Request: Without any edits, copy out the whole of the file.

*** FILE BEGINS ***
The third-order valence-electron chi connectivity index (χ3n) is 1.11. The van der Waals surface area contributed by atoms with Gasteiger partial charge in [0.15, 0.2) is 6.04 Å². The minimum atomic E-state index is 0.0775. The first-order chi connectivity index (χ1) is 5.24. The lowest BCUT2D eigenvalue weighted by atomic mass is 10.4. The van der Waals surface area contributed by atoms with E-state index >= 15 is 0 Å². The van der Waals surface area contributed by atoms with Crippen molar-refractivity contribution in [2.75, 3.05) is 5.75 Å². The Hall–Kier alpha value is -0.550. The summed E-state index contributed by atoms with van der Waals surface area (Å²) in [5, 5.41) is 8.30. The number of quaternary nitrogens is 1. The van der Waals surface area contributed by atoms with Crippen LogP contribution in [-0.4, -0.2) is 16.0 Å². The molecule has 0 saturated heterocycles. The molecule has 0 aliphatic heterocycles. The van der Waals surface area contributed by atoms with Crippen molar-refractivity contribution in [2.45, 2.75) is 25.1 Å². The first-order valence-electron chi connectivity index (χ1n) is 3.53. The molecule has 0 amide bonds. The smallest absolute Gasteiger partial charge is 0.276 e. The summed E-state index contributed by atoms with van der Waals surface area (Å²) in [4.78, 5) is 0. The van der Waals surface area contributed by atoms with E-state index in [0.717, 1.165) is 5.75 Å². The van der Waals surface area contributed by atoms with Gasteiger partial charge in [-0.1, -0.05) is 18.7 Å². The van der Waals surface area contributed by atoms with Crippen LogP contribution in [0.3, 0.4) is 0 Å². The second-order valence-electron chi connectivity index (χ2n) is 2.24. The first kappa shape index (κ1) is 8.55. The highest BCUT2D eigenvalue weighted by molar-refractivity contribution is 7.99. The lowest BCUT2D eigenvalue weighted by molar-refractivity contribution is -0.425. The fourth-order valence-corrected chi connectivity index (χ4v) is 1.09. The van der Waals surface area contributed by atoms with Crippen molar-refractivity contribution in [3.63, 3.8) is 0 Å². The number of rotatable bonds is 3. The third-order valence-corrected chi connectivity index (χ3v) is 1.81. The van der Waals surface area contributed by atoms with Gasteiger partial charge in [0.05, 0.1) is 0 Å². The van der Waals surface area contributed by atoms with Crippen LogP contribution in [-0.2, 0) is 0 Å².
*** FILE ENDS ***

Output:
The third-order valence-electron chi connectivity index (χ3n) is 1.11. The van der Waals surface area contributed by atoms with Gasteiger partial charge in [0.15, 0.2) is 6.04 Å². The minimum atomic E-state index is 0.0775. The first-order chi connectivity index (χ1) is 5.24. The lowest BCUT2D eigenvalue weighted by atomic mass is 10.4. The van der Waals surface area contributed by atoms with E-state index >= 15 is 0 Å². The van der Waals surface area contributed by atoms with Crippen molar-refractivity contribution in [2.75, 3.05) is 5.75 Å². The Hall–Kier alpha value is -0.550. The summed E-state index contributed by atoms with van der Waals surface area (Å²) in [5, 5.41) is 8.30. The number of quaternary nitrogens is 1. The van der Waals surface area contributed by atoms with Crippen LogP contribution in [-0.4, -0.2) is 16.0 Å². The molecule has 0 saturated heterocycles. The molecule has 0 aliphatic heterocycles. The van der Waals surface area contributed by atoms with Crippen molar-refractivity contribution in [2.45, 2.75) is 25.1 Å². The first-order valence-electron chi connectivity index (χ1n) is 3.53. The molecule has 0 amide bonds. The smallest absolute Gasteiger partial charge is 0.276 e. The summed E-state index contributed by atoms with van der Waals surface area (Å²) in [4.78, 5) is 0. The van der Waals surface area contributed by atoms with E-state index in [0.717, 1.165) is 5.75 Å². The van der Waals surface area contributed by atoms with Gasteiger partial charge in [-0.1, -0.05) is 18.7 Å². The van der Waals surface area contributed by atoms with Crippen LogP contribution in [0.3, 0.4) is 0 Å². The second-order valence-electron chi connectivity index (χ2n) is 2.24. The first kappa shape index (κ1) is 8.55. The highest BCUT2D eigenvalue weighted by molar-refractivity contribution is 7.99. The lowest BCUT2D eigenvalue weighted by molar-refractivity contribution is -0.425. The fourth-order valence-corrected chi connectivity index (χ4v) is 1.09. The van der Waals surface area contributed by atoms with Crippen molar-refractivity contribution in [3.63, 3.8) is 0 Å². The number of rotatable bonds is 3. The third-order valence-corrected chi connectivity index (χ3v) is 1.81. The van der Waals surface area contributed by atoms with Gasteiger partial charge in [0.05, 0.1) is 0 Å². The van der Waals surface area contributed by atoms with Crippen LogP contribution in [-0.2, 0) is 0 Å².